Cancer is a disease associated with genomic instability that often results from oncogene activation. This in turn leads to hyperproliferation and replication stress. However, the molecular mechanisms that underlie oncogene-induced replication stress are still poorly understood. Oncogenes such as HRAS(V12) promote proliferation by upregulating general transcription factors to stimulate RNA synthesis. Here we investigate whether this increase in transcription underlies oncogene-induced replication stress. We show that in cells overexpressing HRAS(V12), elevated expression of the general transcription factor TATA-box binding protein (TBP) leads to increased RNA synthesis, which together with R-loop accumulation results in replication fork slowing and DNA damage...
October 11, 2016: Nature Communications
Clara Soria-Valles, Alejandro López-Soto, Fernando G Osorio, Carlos López-Otín
Genome instability is a hallmark of both cancer and aging processes. Beyond cell-autonomous responses, it is known that DNA damage also elicits systemic mechanisms aimed at favoring survival and damaged cells clearance. Among these mechanisms, immune activation and NF-κB-mediated inflammation play central roles in organismal control of DNA damage. We focus herein on the different experimental evidences that have allowed gaining mechanistic insight about this relationship. We also describe the functional consequences of defective immune function in cancer development and age-related alterations...
October 5, 2016: Mechanisms of Ageing and Development
Josep Sardanyés, Regina Martínez, Carles Simó, Ricard Solé
The dynamics of heterogeneous tumor cell populations competing with healthy cells is an important topic in cancer research with deep implications in biomedicine. Multitude of theoretical and computational models have addressed this issue, especially focusing on the nature of the transitions governing tumor clearance as some relevant model parameters are tuned. In this contribution, we analyze a mathematical model of unstable tumor progression using the quasispecies framework. Our aim is to define a minimal model incorporating the dynamics of competition between healthy cells and a heterogeneous population of cancer cell phenotypes involving changes in replication-related genes (i...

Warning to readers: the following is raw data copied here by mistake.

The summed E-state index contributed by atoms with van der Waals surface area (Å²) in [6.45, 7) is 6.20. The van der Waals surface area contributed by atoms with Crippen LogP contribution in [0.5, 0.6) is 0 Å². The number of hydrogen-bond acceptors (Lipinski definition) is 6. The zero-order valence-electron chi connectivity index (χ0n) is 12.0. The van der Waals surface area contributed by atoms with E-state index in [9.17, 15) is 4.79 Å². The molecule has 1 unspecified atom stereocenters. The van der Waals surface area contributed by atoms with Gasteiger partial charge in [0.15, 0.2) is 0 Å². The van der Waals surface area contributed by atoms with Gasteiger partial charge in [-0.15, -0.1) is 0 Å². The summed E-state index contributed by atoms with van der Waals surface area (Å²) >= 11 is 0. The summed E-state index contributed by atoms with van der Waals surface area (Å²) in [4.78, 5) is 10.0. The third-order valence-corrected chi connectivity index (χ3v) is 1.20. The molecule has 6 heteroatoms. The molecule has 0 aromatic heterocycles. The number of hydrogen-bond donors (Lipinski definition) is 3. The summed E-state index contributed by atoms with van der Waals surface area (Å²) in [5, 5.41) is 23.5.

October 6, 2016: Journal of Mathematical Biology
Aiste McCormick, Peter Donoghue, Michelle Dixon, Richard O'Sullivan, Rachel Louise O'Donnell, James Murray, Angelika Kaufmann, Nicola J Curtin, Richard J Edmondson
PURPOSE: DNA damage defects are common in ovarian cancer and can be used to stratify treatment. Although most work has focussed on Homologous Recombination (HR), DNA double strand breaks are repaired primarily by non-homologous end joining (NHEJ). Defects in NHEJ have been shown to contribute to genomic instability and have been associated with the development of chemoresistance. EXPERIMENTAL DESIGN: NHEJ was assessed in a panel of ovarian cancer cell lines and 47 primary ascitic derived ovarian cancer cultures, by measuring the ability of cell extracts to end-join linearized plasmid monomers into multimers...
October 4, 2016: Clinical Cancer Research: An Official Journal of the American Association for Cancer Research
Brittany Barreto, Elizabeth Rogers, Jun Xia, Ryan L Frisch, Megan Richters, Devon M Fitzgerald, Susan M Rosenberg
: Microbes and human cells possess mechanisms of mutagenesis activated by stress responses. Stress-inducible mutagenesis mechanisms may provide important models for mutagenesis that drives host-pathogen interactions, antibiotic resistance, and possibly much of evolution generally. In Escherichia coli, repair of DNA double-strand breaks is switched to a mutagenic mode, using error-prone DNA polymerases, via the SOS DNA-damage and the general (σ(S)) stress responses. We investigated small RNA (sRNA) clients of Hfq, an RNA chaperone that promotes mutagenic break repair (MBR), and found that GcvB promotes MBR by allowing a robust σ(S) response, achieved via opposing the membrane stress (σ(E)) response...
October 3, 2016: Journal of Bacteriology
Jia You, Jia Liu, Yantao Bao, Liqun Wang, Yang Yu, Lei Wang, Di Wu, Chang Liu, Nan Wang, Fei Wang, Falin Wang, Lu Xu, Xing Tian, Hongbin Liang, Yating Gao, Rongwei Guan, Jing Bai, Xiangning Meng, Wenjing Sun, Xin-Yuan Guan, Chunyu Zhang, Songbin Fu, Yan Jin
Previous studies have shown that the oncogene SEI1 is highly expressed in ovarian carcinomas, and promoting genomic instability. However, the molecular mechanism of SEI1 in promoting genomic instability remains unclear. We observed SEI1 overexpression in 30 of 46 cases of ovarian cancer compared to non-tumor tissues and the overexpression of SEI1 was positively associated with the tumor FIGO stage. Our functional studies revealed that overexpression of SEI1 could induce genomic instability and increased DNA strand breaks...
October 3, 2016: Cancer Letters
Ronald J Hause, Colin C Pritchard, Jay Shendure, Stephen J Salipante
Microsatellite instability (MSI), the spontaneous loss or gain of nucleotides from repetitive DNA tracts, is a diagnostic phenotype for gastrointestinal, endometrial, and colorectal tumors, yet the landscape of instability events across a wider variety of cancer types remains poorly understood. To explore MSI across malignancies, we examined 5,930 cancer exomes from 18 cancer types at more than 200,000 microsatellite loci and constructed a genomic classifier for MSI. We identified MSI-positive tumors in 14 of the 18 cancer types...
October 3, 2016: Nature Medicine